Ultraprecision Machining:Definition and Classification

Definition of Ultra Precision Machining:

In the 1960s, in order to meet the needs of cutting-edge technologies such as nuclear energy, large-scale integrated circuits, lasers and aerospace, a processing technology with extremely high precision was developed. By the early 1980s, the highest machining dimensional accuracy had reached 10 nanometers (1 nanometer = 0.001 micron), the surface roughness had reached 1 nanometer, and the minimum size of processing had reached 1 micron. Nanoscale ultra-precision machining is also called nanotechnology. Ultra-precision machining is an interdisciplinary comprehensive technology under development. The period from the 1950s to the 1980s was a pioneering period for technology. At the end of the 1950s, due to the needs of the development of cutting-edge technologies such as aerospace and national defense, the United States took the lead in developing ultra-precision machining technology, and developed ultra-precision cutting of diamond tools – Single point diamond turning, SPDT, also known as “micro-inch technology “, for processing laser nuclear fusion mirrors, tactical missiles and manned spacecraft with spherical and aspheric large parts, etc.

Classification of ultraprecision machining

  • Ultraprecision Machining
  • Ultraprecision special machining

Ultra-precision machining mainly includes precision CNC turning, mirror grinding and grinding. On the ultra-precision lathe, the single crystal diamond turning tool that has been finely ground is used for micro-turning, and the cutting thickness is only about 1 micron. Component. For example, the aspheric mirror with a diameter of 800mm used in the processing of nuclear fusion devices has a maximum precision of 0.1 microns and a surface roughness of Rz0.05 microns. The equipment since this level of ultra-precision machining is mainly CNC machine with extremely high machining accuracy.

Ultra-precision special processing. When the processing accuracy is in nanometers, or even atomic units (the atomic lattice distance is 0.1-0.2 nanometers) as the target, the cutting processing method can no longer adapt, and special processing methods are needed, that is, the application of chemical energy, electrochemical energy, thermal energy or Electric energy, etc., make these energies exceed the binding energy between atoms, so as to remove the adhesion, bonding or lattice deformation of some atoms on the surface of the workpiece, so as to achieve the purpose of ultra-precision machining. This type of processing includes mechanochemical polishing, ion sputtering and ion implantation, electron beam exposure, laser beam processing, metal evaporation and molecular beam epitaxy. These methods are characterized by very fine control over the amount of material removed or added to the surface layer. However, to obtain ultra-precise processing accuracy, it still depends on sophisticated processing equipment and precise control systems, and uses ultra-precision masks as intermediaries. For example, the plate making of VLSI is to use electron beams to expose the photoresist (see photolithography) on the mask, so that the atoms of the photoresist are directly polymerized (or decomposed) under the impact of electrons, and then Use a developer to dissolve the polymerized or unpolymerized part to make a mask. Electron beam exposure plate making requires the use of ultra-precision processing equipment with a table positioning accuracy of up to ±0.01 microns.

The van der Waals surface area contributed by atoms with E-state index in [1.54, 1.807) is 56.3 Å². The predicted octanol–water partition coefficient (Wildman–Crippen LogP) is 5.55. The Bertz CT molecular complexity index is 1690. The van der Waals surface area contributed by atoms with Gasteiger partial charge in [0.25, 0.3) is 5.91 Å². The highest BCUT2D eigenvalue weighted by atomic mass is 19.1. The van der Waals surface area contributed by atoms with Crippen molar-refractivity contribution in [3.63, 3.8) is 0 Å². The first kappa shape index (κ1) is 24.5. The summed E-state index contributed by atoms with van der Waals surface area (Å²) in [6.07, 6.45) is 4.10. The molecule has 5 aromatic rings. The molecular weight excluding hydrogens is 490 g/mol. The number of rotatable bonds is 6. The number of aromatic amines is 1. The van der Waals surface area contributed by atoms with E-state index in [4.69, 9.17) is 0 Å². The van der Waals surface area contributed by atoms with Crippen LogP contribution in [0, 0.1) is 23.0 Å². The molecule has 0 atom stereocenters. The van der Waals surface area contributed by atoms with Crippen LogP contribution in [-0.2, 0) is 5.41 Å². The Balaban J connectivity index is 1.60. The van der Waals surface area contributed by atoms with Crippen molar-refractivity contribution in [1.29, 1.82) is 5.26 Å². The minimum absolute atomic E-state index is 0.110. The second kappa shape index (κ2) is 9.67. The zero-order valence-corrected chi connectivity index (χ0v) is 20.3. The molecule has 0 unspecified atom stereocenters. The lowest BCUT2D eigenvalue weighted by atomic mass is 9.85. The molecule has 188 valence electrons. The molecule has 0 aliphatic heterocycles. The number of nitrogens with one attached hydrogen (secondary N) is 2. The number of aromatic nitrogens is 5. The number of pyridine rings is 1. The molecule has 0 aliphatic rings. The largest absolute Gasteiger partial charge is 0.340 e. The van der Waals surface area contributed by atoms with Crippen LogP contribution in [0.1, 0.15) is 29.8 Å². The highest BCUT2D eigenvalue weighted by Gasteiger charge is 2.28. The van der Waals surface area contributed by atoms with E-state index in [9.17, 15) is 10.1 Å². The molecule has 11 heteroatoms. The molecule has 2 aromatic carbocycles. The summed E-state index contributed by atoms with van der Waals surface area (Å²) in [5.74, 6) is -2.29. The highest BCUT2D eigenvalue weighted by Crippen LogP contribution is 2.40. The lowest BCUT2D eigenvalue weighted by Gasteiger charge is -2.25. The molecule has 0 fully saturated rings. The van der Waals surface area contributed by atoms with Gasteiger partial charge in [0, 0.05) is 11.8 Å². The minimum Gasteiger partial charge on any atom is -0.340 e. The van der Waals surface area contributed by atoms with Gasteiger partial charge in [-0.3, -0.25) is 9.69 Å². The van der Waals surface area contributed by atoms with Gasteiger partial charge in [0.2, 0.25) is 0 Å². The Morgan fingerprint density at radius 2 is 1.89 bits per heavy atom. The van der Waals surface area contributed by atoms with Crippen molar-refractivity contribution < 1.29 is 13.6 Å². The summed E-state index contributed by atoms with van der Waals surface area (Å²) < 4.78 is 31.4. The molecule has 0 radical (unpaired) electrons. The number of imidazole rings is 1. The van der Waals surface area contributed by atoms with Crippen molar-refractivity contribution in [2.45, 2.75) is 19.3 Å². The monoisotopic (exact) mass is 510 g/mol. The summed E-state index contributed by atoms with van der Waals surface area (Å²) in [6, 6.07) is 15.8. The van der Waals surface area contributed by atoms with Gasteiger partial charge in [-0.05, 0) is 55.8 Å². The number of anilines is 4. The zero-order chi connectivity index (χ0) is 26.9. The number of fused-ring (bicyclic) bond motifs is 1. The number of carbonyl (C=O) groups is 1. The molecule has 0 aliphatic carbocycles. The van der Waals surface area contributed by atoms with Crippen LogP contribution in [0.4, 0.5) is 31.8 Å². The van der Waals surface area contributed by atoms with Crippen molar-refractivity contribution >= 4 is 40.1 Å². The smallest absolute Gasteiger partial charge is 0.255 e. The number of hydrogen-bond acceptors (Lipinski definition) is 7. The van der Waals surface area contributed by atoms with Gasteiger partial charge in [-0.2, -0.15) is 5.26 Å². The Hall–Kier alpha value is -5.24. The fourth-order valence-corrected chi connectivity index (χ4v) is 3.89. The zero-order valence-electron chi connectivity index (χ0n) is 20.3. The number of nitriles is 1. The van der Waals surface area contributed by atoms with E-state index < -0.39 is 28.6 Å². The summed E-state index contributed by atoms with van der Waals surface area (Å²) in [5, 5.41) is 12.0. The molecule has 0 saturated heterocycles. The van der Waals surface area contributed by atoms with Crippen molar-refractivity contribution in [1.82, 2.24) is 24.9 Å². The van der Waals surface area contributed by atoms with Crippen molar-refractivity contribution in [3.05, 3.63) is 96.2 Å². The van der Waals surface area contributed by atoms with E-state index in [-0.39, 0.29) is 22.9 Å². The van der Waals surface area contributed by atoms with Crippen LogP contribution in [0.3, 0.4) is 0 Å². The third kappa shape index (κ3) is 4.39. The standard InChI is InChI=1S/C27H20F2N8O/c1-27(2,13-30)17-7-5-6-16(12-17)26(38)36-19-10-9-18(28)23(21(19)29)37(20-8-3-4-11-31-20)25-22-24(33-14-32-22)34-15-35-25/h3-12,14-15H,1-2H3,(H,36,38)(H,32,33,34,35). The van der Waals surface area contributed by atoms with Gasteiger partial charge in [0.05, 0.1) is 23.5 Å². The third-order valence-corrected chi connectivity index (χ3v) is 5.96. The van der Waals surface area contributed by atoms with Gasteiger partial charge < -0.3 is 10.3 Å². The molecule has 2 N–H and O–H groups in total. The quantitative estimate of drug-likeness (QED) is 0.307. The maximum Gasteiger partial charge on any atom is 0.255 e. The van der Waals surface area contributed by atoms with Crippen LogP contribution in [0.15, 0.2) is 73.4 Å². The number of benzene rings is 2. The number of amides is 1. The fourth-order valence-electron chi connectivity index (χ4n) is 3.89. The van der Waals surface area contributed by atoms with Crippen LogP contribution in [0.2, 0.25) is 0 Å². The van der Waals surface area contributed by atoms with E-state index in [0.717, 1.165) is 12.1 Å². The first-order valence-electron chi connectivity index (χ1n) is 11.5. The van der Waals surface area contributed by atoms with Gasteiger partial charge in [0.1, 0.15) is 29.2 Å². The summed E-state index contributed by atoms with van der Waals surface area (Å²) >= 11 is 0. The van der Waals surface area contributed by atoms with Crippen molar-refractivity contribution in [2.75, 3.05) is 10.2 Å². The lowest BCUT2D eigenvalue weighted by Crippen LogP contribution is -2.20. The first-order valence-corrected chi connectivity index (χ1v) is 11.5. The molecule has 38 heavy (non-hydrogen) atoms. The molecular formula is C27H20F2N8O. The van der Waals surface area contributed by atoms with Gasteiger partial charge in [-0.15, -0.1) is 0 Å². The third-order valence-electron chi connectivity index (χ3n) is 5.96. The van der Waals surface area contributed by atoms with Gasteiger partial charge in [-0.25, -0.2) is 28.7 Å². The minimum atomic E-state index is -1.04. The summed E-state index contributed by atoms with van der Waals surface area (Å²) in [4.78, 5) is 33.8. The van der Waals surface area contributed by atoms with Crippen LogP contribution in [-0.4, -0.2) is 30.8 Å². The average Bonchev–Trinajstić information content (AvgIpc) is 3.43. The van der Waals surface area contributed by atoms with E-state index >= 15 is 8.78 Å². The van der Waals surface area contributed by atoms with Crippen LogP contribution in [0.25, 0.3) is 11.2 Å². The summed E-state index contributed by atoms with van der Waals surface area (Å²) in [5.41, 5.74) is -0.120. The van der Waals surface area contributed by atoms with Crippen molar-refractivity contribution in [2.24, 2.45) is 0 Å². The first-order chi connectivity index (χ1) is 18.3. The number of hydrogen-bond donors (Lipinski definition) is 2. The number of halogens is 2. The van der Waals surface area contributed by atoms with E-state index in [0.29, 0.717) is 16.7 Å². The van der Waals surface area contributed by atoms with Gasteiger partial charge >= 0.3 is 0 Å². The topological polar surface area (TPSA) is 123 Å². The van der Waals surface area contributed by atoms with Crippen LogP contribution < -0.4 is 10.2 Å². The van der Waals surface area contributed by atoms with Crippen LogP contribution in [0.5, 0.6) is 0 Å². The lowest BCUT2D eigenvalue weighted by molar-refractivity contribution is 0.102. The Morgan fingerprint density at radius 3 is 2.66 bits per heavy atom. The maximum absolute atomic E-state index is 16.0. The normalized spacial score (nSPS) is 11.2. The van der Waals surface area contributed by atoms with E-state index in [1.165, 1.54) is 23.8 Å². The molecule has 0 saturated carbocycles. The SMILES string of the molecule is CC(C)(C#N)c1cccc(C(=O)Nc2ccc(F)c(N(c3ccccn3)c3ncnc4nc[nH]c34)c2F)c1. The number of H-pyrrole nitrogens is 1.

Anyway, traditional machining methods (ordinary CNC machining) are the same as precision and ultra-precision machining methods. With the adoption of new technologies, new processes, new equipment and new testing techniques and instruments, its machining accuracy is constantly improving.

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